Oh, and one more thing, I have six Pin Oaks on my property and just underneath the grass was leaves, twigs, acorn shells, and various other woody type material that looks like it hasn't decomposed in years. The litter from those S.O.B.'s is never-ending and in no way healthy for my lawn.

The upside is they're all covered in lichen and they look absolutely beautiful for what will (someday) become my cottage garden.

    Bookmark   May 30, 2007 at 4:27PM
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I did your lawn turn out?

It seems from the picture that more than one thing is wrong. Obviously pH, but also it could be your watering schedule, amount of fertilizer, and mowing.

The cheap lime is ok but you might not get great success with it. I live about 60 miles from you and have compact clay as well. I use the fast acting lime every 4-6 weeks (1/2 the recommended values to avoid rain runoff). But it seems because your pH is so low that you aren't watering your grass (usually city water is hard).

For watering if you have compacted clay soil, you should make sure to water in the AM (before 9) because it looks like your soil easily dries out. This way you'll give roots access to water in the mid-afternoon during "respiration" which is when most water in the blade is lost. Plus you'll dry out the top surface of the ground to discourage weeds and disease/fungus. Plus the high humidity/dew in the AM lets more of the water get into the ground.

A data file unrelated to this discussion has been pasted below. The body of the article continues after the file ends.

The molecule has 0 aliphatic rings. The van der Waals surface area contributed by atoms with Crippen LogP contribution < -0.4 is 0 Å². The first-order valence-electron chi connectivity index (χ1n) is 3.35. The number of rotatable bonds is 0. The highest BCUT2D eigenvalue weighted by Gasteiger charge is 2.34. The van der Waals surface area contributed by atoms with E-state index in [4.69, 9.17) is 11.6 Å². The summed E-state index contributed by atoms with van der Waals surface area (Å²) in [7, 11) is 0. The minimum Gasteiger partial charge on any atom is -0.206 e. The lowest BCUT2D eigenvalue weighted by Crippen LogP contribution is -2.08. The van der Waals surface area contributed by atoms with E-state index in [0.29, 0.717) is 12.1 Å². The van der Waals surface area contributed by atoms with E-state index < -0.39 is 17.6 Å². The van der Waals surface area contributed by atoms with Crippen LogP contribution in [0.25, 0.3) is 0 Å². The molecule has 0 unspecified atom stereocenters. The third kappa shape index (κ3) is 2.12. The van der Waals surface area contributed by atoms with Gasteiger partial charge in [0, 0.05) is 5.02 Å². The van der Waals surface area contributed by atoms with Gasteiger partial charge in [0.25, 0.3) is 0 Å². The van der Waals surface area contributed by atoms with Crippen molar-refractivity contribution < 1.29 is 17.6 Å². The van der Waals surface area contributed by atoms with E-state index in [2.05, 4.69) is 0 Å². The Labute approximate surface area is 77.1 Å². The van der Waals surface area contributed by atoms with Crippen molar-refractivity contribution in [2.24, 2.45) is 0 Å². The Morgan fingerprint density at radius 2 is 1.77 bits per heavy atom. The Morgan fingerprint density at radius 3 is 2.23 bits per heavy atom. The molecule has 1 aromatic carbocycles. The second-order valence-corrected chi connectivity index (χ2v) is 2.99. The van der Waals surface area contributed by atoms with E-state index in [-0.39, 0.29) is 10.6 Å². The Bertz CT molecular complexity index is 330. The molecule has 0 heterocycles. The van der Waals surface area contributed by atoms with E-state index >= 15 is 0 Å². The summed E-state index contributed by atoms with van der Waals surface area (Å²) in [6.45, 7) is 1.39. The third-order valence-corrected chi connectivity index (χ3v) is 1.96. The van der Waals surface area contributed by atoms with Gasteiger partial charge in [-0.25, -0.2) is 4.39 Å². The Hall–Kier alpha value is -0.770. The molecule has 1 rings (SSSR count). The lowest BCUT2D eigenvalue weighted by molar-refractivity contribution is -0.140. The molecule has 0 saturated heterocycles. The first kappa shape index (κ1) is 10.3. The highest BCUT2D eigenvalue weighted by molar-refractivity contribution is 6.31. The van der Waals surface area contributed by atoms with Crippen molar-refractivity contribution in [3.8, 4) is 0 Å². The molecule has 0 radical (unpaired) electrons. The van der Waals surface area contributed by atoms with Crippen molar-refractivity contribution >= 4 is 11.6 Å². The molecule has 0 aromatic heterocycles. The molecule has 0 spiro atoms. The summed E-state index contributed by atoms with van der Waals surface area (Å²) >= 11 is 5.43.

Water every 2-3 days during the hot summer months...if you water and your grass is beginning to turn brown, you should have watered the previous day - but never water the lawn everyday. You'll need to water long enough to get down to the root zone (water in the AM and in the PM dig a small hole and see how deep the water went - if it didn't go 2-3" deep, try watering longer until it gets this deep. if you look at the soil after a nice soaking rain, 3-6"+ of soil will be damp).

For those bare spots, it's best to use a water-absorbing coated seed - those seeds tend to grow much faster than regular seeds covered in peat moss. You can use these in the middle of summer as long as you water the spots everyday for the first 2-3 weeks. I've seen these seeds germinate in 4 days (Scotts brand).

For fertilizer, a balanced fertilizer is best, i.e. 20/20/20. You might have to go to a specialty store for this. Fertilize a little below the recommend settings every 4-6 weeks.

Finally, for mowing make sure you set your mower as high as possible. That will help keep the top 1" of soil from drying out so soon and help new seedlings grow.

    Bookmark   March 16, 2010 at 7:22PM
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I hace been trying for years to grow a lawn, I have even brought in sod it all disapers. I have even tried Scots expense seed guaranteed to grow anywhere but it did not even come in, I think I will try the lime because my soil gets very hard and I have bougt in a load of soil mixed with compost, do you think that wll help? I also have loads of chipmonks who eat the seed as soon as I put it down. Lost of pine trees and shade, do I have a chance?

    Bookmark   June 23, 2011 at 12:53PM
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Lost of pine trees and shade, do I have a chance?

Not a snowball chance in He!!

    Bookmark   June 23, 2011 at 2:14PM